The plant is expected to produce around 400 GWh of energy, enough to power 95,000 homes and eliminate 348,000 tonnes of CO2 emissions per year.

CSP Ilanga-1 plant – 100 MW

SENER and its partners Emvelo and Cobra completed the commissioning and testing of the 100 MW Ilanga-1 thermal power plant in November 2018. Located in Karoshoek, in the North Cape Province of South Africa, the plant is owned by Karoshoek Solar One (RF) Proprietary.

The CSP Ilanga-1 plant has 266 SENERtrough® loops. The molten salt storage system installed in the plant provides five hours of thermal energy storage to generate energy in the absence of solar radiation.

The solar power plant is expected to provide clean energy to around 100,000 South African households, while reducing 90,000 tonnes of CO2 emissions per year over 20 years.

Kathu Solar Park – 100 MW

The Kathu Solar Park (KSP) is a 100 MW CSP project in Kathu in the North Cape Province of South Africa. The solar park began commercial operations in January 2019.

The KSP project is owned by Engie, SIOC Community Development Trust, Public Investment Corporation, Lereko Metier REIPPP Fund Trust, Investec Bank and Kathu LCT Trust.

The project integrates the technology of parabolic trough collectors and the storage of molten salt, providing 4.5 hours of thermal energy storage. It supplies 179,000 households in South Africa during its peak period.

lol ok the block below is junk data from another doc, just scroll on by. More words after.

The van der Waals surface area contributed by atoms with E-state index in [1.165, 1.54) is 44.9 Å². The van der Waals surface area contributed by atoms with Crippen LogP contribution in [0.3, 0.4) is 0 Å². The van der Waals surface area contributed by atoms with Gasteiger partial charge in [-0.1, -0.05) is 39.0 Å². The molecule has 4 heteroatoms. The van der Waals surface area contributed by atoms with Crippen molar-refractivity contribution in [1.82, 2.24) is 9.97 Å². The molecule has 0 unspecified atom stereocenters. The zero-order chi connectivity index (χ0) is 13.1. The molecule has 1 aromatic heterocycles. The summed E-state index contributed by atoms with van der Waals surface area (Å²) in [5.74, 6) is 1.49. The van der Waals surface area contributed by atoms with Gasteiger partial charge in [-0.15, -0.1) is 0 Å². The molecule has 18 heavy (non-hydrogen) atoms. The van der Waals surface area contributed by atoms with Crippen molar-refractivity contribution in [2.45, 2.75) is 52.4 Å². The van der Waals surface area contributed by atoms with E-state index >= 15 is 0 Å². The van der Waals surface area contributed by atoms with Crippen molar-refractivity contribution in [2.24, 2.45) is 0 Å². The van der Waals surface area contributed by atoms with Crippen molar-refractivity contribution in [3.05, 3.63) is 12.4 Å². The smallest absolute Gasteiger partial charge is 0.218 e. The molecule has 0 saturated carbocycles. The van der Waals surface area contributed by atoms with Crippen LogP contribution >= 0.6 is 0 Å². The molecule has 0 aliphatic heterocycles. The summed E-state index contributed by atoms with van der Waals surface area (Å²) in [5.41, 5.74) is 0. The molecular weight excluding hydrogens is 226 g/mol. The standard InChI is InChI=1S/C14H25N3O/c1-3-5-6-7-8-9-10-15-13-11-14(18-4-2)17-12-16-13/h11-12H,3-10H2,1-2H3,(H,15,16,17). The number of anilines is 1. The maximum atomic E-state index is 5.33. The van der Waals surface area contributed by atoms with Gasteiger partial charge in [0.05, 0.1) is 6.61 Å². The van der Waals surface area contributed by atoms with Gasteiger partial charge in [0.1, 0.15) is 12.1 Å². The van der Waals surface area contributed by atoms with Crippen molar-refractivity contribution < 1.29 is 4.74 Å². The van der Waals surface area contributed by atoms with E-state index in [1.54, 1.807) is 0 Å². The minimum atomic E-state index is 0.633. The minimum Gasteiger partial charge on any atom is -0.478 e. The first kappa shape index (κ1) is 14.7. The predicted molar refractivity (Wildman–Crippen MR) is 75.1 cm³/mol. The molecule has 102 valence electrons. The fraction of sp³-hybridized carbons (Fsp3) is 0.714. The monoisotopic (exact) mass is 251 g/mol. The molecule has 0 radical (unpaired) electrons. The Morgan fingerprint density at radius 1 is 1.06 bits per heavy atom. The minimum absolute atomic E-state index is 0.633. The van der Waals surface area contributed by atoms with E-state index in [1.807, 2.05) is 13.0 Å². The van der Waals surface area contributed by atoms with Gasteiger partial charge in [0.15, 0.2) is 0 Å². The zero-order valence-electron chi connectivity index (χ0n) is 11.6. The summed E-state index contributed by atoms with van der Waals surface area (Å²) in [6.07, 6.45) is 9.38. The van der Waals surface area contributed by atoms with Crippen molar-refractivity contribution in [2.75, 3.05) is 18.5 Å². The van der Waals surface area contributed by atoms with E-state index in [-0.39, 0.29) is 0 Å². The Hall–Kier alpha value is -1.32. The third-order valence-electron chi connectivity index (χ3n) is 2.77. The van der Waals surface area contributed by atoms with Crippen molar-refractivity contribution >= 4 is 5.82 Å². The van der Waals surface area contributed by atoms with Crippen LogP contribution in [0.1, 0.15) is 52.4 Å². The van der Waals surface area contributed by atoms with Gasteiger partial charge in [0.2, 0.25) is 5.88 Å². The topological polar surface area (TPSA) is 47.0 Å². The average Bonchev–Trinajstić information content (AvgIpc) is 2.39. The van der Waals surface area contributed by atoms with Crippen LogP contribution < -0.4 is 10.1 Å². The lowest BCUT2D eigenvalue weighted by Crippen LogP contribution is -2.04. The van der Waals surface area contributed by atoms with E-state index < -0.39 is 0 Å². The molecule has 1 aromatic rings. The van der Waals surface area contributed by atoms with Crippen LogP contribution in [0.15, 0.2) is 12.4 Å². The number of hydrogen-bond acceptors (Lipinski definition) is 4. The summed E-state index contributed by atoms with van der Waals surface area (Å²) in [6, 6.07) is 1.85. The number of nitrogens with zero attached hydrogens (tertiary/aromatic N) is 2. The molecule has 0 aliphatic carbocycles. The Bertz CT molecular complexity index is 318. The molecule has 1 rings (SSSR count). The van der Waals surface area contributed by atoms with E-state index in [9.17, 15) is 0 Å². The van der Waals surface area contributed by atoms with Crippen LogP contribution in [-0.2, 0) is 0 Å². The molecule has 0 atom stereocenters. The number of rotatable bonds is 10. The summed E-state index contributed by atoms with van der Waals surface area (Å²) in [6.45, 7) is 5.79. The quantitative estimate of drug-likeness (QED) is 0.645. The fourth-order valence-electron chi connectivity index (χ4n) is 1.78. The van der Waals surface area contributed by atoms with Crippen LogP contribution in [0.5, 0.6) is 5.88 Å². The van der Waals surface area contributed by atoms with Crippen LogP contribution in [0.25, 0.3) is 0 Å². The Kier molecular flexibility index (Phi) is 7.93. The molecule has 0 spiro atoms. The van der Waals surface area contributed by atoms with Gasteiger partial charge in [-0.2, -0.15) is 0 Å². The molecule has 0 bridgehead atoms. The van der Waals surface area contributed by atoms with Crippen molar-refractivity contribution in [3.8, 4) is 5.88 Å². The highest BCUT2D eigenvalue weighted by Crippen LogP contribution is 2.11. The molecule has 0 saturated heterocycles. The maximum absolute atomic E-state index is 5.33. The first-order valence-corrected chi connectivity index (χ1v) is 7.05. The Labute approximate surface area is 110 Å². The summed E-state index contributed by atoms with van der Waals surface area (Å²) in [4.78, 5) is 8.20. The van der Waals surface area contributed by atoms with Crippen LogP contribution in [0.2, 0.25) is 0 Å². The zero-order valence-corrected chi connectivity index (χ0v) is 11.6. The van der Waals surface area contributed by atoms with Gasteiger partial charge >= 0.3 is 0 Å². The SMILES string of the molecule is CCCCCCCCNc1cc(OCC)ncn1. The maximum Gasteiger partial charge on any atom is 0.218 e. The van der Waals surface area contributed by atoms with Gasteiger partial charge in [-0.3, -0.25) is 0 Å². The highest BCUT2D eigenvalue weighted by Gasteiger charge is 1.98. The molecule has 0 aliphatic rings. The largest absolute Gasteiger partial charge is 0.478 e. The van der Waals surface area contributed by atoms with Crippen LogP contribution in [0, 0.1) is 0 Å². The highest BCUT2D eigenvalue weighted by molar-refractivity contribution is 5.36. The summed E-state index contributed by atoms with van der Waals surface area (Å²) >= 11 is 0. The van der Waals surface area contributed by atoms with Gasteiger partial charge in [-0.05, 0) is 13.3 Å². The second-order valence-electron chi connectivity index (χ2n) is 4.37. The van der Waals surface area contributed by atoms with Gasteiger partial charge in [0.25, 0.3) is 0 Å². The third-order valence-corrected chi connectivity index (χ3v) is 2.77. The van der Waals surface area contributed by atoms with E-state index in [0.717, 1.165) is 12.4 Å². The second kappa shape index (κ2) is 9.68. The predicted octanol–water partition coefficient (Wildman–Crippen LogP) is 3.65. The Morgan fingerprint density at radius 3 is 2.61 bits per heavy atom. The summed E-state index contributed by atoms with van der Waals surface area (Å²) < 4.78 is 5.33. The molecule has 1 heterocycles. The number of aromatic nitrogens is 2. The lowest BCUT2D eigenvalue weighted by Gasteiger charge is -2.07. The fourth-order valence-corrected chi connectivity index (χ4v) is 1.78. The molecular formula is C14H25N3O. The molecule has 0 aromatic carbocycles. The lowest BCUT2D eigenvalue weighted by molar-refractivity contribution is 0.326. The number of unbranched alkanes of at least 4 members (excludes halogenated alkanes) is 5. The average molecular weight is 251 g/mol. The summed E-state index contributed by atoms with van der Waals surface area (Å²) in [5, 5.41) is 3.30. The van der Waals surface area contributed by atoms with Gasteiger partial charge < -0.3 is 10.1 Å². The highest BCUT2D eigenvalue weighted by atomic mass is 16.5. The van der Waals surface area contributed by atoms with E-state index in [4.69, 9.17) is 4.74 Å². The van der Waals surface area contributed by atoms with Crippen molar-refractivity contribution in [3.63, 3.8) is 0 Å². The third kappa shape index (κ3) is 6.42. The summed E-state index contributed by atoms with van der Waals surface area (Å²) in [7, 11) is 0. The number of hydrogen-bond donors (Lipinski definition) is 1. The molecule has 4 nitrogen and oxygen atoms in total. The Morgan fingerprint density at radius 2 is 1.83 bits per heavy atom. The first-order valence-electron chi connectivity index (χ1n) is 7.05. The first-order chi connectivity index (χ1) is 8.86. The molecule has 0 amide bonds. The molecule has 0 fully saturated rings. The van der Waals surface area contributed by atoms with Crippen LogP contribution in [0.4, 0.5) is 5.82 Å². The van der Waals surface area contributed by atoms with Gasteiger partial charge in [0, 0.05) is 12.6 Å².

Jasper Solar Project – 96 MW

With an installed capacity of 96 MW-DC, Jasper is one of the largest solar energy projects in mainland Africa. The solar power plant is located in Postmasburg, in the North Cape Province of South Africa.

The solar energy project was developed by SolarReserve and its partners Kensani and Intikon Energy. Construction of the Jasper plant began in October 2013, while the project began operating at full capacity in October 2014.

Jasper produces around 180 GWh of renewable energy per year, which is enough to supply 80,000 homes in South Africa.

Mulilo-Sonnedix-Prieska photovoltaic project – 86 MW

The 86 MW Mulilo-Sonnedix-Prieska Photovoltaic (PV) project is located on 125 ha of land in the North Cape Province, South Africa. The solar power plant began commercial operations in July 2016.

This project was developed by Mulilo Renewable Project Developments (Pty) in association with Mulilo Renewable Energy and Ixowave Women in Power, for Mulilo Sonnedix Prieska PV (Pty).

The Mulilo-Sonnedix-Prieska photovoltaic project provides enough electricity to 40,000 South African households via the Eskom grid, during its 20-year lifespan.

Kalkbult solar power plant – 75 MW

The 75 MW Kalkbult photovoltaic solar power plant is located near Petrusville, in the North Cape Province of South Africa. Developed by Scatec Solar, the plant was officially opened in November 2013.

Construction of the Kalkbult solar power plant started in November 2012 and the installation was connected to the grid in September 2013. The photovoltaic power plant has 312,000 solar panels spread over 105 hectares of land.

The Kalkbult plant produces 135 GWh of renewable energy per year, which is enough to power 33,000 homes. It will also make it possible to offset 115,000 tonnes of greenhouse gas emissions per year.